Sen. John McCain (R-Ariz.) on Capitol Hill in October. (Drew Angerer/Getty Images)

At long last, have they left no sense of decency?

White House official Kelly Sadler, during a meeting Thursday, had this to say about Sen. John McCain (R-Ariz.) for opposing President Trump’s CIA nominee over her failure to condemn torture: “It doesn’t matter, he’s dying anyway.”

Also Thursday, on Fox Business Network, retired Air Force Lt. Gen. Thomas McInerney had this to say about the torture of McCain, who was shot down over Hanoi with grievous wounds, but refused release to deny his captors a propaganda victory: Torture “worked on John. That’s why they call him ‘Songbird John.’ ”

And three days earlier, Sen. Orrin G. Hatch (R-Utah), a Trump cheerleader, declared the terminally ill McCain was “ridiculous” to prefer that Trump, who has belittled McCain and his heroism, not attend his funeral.

Hatch, Sadler, and the host of the Fox Business show have all apologized, as they should. But how did we let partisanship take us to this ugly place?

A White House official dismissed John McCain’s brain cancer at a closed-door meeting May 10. (Reuters)

McCain is still with us, and this is no obituary. But as Trump loyalists besmirch this good man, I thought I would put in writing what I have often thought over the years: John McCain is the single greatest political leader of our time. He is, in a way, not of our time, for his creed — country before self — is unfamiliar to many who serve in office and utterly foreign to the man in charge.

Only once during the nearly quarter of a century I’ve been covering politics did I think I could work for a politician, and that politician was McCain. I first got to know him in early 1999, when there were just a few of us driving around New Hampshire with him in an SUV, before the “Straight Talk Express” rolled. Had he beaten George W. Bush (he surely would have defeated Al Gore), and had he been president on Sept. 11, 2001, I know he would have done great things with the national unity Bush ultimately squandered.

I’ve had a closer relationship with McCain than with other politicians. I remember flying with him and Cindy McCain to Phoenix during the 2000 campaign, talking about sports, music, a war buddy — and the issue that defined him: removing the corrupting influence of money from politics. That’s why so many liked him even if they disagreed on the issues: With McCain, everything was going to be on the level.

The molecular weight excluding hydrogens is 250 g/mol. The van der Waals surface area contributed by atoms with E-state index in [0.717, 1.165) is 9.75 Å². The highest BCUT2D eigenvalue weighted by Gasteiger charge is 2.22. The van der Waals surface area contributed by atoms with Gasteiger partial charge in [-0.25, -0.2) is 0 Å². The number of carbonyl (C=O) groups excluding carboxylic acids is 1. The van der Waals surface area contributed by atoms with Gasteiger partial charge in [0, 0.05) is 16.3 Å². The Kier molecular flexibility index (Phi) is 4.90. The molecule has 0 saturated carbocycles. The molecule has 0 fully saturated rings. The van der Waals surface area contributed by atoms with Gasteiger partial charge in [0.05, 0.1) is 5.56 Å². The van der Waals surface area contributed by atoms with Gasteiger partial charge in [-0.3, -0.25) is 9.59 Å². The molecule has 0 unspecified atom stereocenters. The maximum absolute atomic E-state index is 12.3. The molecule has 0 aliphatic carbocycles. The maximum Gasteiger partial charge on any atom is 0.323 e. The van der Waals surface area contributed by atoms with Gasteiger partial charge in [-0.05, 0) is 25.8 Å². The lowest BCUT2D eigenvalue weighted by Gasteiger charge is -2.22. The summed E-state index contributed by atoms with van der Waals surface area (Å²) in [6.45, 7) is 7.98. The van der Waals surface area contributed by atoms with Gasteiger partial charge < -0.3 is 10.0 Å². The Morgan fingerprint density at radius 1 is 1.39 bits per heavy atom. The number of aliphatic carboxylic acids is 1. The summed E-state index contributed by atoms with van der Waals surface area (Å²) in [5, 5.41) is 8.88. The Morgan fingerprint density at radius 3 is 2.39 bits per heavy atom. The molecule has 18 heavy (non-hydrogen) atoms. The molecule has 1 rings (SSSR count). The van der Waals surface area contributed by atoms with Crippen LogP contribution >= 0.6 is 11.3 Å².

I believed, perhaps naively, that in the free marketplace of ideas, uncorrupted by special interests, we would usually arrive at a sensible consensus. A generation after Sen. Eugene McCarthy (D-Minn.) inspired his “Clean for Gene ” followers, McCain inspired me.

On my Bush-Gore election ballot, I wrote in McCain. When I saw him later in the Senate, I’d greet him as “Mr. President.” He’d reply by calling me “Mr. Pulitzer.” I took pride in 2009, when McCain read aloud a column of mine on the Senate floor and called me “one of my favorite columnists.” He regretted that a few months later, when I took him to task for momentarily shedding his “maverick” ways, and he tried to disavow me.

There have been many such moments of disagreement and disappointment: when he put Sarah Palin on his ticket in 2008; when he took a hard-right turn in 2010 to fight off a primary challenge; and when another tough primary in 2016 led him to go easy on Trump.

But the Mac always came back, and never more forcefully than over the past 16 months. In his forthcoming book, he labels “unpatriotic” the “half-baked, spurious nationalism cooked up by people who would rather find scapegoats than solve problems.” His single bravest moment may have been earlier, though, when he angered supporters in 2008 by taking the microphone from a woman at a campaign rally who had called Barack Obama an “Arab.” Said he: “No, ma’am. He’s a decent family man, citizen, that I just happen to have disagreements with.”

McCain has, in achievement, equaled or surpassed his mentors and models, Barry Goldwater and Mo Udall. Formally launching his 2008 campaign in Prescott, Ariz., where both men had roots, McCain invoked the friendship of these ideological opposites, who “taught me to believe that we are Americans first and partisans second.”

I was with McCain when he returned to Prescott for his last stop of that campaign. Again invoking Udall and Goldwater, McCain retold Udall’s joke about Arizona being “the only state where mothers don’t tell their children they can grow up to be president.”

In Phoenix for a wedding last weekend, I made a pilgrimage north, past the turnoff for Prescott and on to McCain’s beloved Sedona. Driving and walking among its red-rock hills, I reflected for hours on the man who had so often spoken of that beautiful place, and who so often had been my antidote to cynicism. As I write this, there are tears on my cheeks.

Godspeed, John McCain. You were not to be president, but you are my hero.

Twitter: @Milbank

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